Kick-off for a new polar research project

Sampling
Credit: Paolo Verzone

The new research project YESSS – Year-round EcoSystem Study on Svalbard – is focussing on how Arctic warming is changing over the seasons in Svalbard. The team of around 30 scientists observes the life cycles, foraging and overwintering strategies of selected key species all year round and conducts experiments at the AWIPEV station on Svalbard. The Federal Ministry of Education and Research is funding the project, which is coordinated by the Alfred Wegener Institute, with 2.7 million euros until the end of 2026.

The Arctic is warming more quickly than any other place on Earth. The melting glaciers and dwindling sea ice there have become an iconic image of climate change. But also the entire seasonal development of plants and animals is changing, possibly with serious ecological consequences.

Researchers from seven universities and research institutions met at the Alfred Wegener Institute, Helmholtz Centre for Polar and Marine Research (AWI) in Bremerhaven from 6-8 February 2024 for the kick-off meeting for the 40-month polar research project YESSS. Under the leadership of the AWI, they want to investigate the seasonal aspects of warming in the Arctic, e.g. with respect to life cycles, foraging and overwintering. Until now, little is known about this because our understanding of such ecological processes has mainly been based on studies carried out in spring and summer. This is now set to change: YESSS stands for “Year-round EcoSystem Study on Svalbard”, so it is about year-round research being conducted on the Arctic Archipelago of Svalbard. As part of the German government’s polar strategy, the Federal Ministry of Research and Education (BMBF) is funding the project with around 2.7 million euros.

When it comes to climate change, the Arctic is considered a hotspot, a kind of early warning system for impending global changes. This is due to the fact that the effects of climate change are intensified under the extreme conditions in the Arctic Ocean region. Ocean temperature has risen twice as fast as in other regions of the world. This matters because ocean warming is a stress factor for many organisms: Higher temperatures accelerate processes in the body and thus lead to greater consumption of resources. What consequences does this have for phenology in the Arctic?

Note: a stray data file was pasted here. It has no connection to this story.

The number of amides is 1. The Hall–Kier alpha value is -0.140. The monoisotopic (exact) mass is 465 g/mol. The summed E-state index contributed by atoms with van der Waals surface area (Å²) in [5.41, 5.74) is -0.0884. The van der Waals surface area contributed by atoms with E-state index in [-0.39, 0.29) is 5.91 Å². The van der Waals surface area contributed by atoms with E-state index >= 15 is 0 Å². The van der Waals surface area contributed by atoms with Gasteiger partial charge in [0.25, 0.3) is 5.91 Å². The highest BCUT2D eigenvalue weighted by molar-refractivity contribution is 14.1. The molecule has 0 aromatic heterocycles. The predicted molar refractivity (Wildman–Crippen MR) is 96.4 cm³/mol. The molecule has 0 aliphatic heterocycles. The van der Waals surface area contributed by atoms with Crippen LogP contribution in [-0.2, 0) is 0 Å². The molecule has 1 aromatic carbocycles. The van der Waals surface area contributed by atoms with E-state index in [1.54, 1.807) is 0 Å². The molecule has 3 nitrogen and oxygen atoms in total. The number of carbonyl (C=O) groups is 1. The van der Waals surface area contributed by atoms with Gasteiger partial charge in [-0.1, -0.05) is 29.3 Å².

“So far, there have been hardly any studies on these developments in the long and dark Arctic winter and also not in the transitional periods in spring and autumn, which are only a few days long. We now want to gain new insights with weekly measurements throughout the year,” says YESSS project leader Dr Clara Hoppe. The AWI biologist has been involved in several research expeditions to Svalbard since 2014 and also in the year-round MOSAiC expedition 2019/2020 in the Central Arctic.

Her special field of research is phytoplankton, microscopically small single-celled organisms that bind the greenhouse gas CO2 through photosynthesis and produce oxygen from water. Phytoplankton is the basis of the food web, so that changes in phytoplankton have an impact on the entire ecosystem. “We want to investigate how these organisms react to the stressor of increased water temperature during the dark months,” says Clara Hoppe.